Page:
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Idaho's new wolf hunting law digs up old wounds as feds review listing status

Wolf Killing Idaho
Doug Pizac/AP
FILE - In this Jan. 14, 1995, file photo, a wolf leaps across a road into the wilds of Central Idaho. Idaho Gov. Brad Little has signed into law a measure that could lead to the killing of 90% of the state's 1,500 wolves. The Republican governor signed the bill on Thursday, May 6, 2021, that had passed the Senate and House with enough votes to overcome a veto. (AP Photo/Douglas Pizac, File)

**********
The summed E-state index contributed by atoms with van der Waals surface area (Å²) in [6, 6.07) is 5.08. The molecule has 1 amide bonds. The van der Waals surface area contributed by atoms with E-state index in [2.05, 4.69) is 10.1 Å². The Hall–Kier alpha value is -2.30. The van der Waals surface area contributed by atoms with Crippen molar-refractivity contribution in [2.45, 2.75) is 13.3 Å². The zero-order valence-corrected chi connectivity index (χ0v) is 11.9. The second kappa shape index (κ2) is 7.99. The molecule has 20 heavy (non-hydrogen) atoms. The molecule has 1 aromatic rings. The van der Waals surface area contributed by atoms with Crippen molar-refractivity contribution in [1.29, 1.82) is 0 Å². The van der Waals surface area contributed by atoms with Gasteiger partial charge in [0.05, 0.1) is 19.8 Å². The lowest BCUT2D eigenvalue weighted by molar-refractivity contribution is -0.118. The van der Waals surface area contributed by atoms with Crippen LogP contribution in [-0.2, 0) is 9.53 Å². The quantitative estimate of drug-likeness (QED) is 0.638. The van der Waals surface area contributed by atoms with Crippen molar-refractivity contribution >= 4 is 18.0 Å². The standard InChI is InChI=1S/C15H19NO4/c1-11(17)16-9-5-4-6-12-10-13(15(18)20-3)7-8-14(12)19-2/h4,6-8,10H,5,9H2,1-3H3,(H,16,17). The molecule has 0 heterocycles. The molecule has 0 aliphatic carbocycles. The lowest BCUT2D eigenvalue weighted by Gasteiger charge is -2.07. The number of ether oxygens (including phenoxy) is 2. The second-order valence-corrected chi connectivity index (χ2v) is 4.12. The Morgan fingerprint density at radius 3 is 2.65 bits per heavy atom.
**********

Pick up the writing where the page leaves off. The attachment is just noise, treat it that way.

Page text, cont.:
As the sun was setting on last year’s legislative session, Idaho passed a law that could shrink the number of wolves in the state by 90%. Idaho fish and game estimates there are 1,500 wolves in our borders today. The new law gives hunters the ability to bring that number down to 150.

Now, wolf conservation groups are fighting back. They’ve asked the Biden administration to look into this and now the feds are reviewing whether to re-list gray wolves under the endangered species act.

Idaho Matters is joined by Rocky Barker, Special Correspondent with the Idaho Statesman, to talk more about this ongoing fight.

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Frankie Barnhill was the Senior Producer of Idaho Matters, Boise State Public Radio's daily show and podcast.